Submitted to: American Society of Agri Engineers Special Meetings and Conferences Papers
Publication Type: Proceedings
Publication Acceptance Date: May 10, 1996
Publication Date: N/A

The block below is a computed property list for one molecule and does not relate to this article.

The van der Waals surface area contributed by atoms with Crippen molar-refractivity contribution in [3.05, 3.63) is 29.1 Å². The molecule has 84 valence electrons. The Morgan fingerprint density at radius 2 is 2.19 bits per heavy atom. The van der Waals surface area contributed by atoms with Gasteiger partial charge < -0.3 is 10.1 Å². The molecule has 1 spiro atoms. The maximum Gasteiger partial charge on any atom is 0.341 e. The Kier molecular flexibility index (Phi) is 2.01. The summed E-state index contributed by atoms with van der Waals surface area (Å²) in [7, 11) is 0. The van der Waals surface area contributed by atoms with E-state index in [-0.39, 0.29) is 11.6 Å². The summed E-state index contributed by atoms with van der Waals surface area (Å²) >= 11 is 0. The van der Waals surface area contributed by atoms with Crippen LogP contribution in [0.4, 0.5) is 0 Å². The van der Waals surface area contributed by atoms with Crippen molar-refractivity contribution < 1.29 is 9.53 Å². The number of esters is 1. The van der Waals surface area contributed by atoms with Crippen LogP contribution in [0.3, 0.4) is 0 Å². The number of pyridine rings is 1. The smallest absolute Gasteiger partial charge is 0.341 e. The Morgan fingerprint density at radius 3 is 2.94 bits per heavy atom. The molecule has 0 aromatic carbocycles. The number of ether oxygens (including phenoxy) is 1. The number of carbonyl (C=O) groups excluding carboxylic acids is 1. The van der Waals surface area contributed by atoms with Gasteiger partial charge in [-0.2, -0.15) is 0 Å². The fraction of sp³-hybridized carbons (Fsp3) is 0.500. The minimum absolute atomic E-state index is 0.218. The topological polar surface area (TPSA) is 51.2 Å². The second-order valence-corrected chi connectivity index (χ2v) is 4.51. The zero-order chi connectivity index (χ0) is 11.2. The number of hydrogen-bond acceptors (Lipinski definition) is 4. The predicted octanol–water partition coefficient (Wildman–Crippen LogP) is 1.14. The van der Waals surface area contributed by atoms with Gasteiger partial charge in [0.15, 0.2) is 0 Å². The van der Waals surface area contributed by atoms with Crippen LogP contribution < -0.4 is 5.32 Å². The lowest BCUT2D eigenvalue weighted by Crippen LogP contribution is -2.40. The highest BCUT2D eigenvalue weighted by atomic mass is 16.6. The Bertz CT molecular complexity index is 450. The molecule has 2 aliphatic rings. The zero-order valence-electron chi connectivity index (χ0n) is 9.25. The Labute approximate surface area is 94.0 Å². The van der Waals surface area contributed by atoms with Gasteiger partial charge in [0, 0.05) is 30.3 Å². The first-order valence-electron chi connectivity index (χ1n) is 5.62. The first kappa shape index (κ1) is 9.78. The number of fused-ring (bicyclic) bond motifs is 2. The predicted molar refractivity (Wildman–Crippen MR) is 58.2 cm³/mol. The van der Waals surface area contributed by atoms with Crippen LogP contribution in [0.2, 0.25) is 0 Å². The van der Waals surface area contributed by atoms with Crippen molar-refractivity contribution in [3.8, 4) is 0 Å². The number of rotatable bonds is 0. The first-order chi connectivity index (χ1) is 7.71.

Estimates of evapotranspiration are important to all aspects of agriculture. Water use by crops provides a means of comparing different practices for their water use efficiency, the potential impact of cropping patterns on nonpoint source pollution, and the effectiveness of conservation measures on water use. There is little information on the seasonal comparison of different evapotranspiration equations over different rotations and tillage practices. A study was conducted in the Walnut Creek watershed south of Ames, Iowa, on six farmer-operated fields to evaluate the seasonal water use from a corn-soybean rotation with ridge-tillage, chisel-plow, and no-till. Bowen ratio equipment was installed in each field from planting until maturity. Surface infrared thermometers (60 deg fov) were positioned to view the surface. Water used was affected by the tillage practice in the early season with the lowest water use in the no-till practices. Evaporative fraction ranged from 0.3 in the first 20 days after planting to over 0.9 during full vegetative cover. Use of different evapotranspiration equations requires accurate estimates of both aerodynamic and canopy resistance.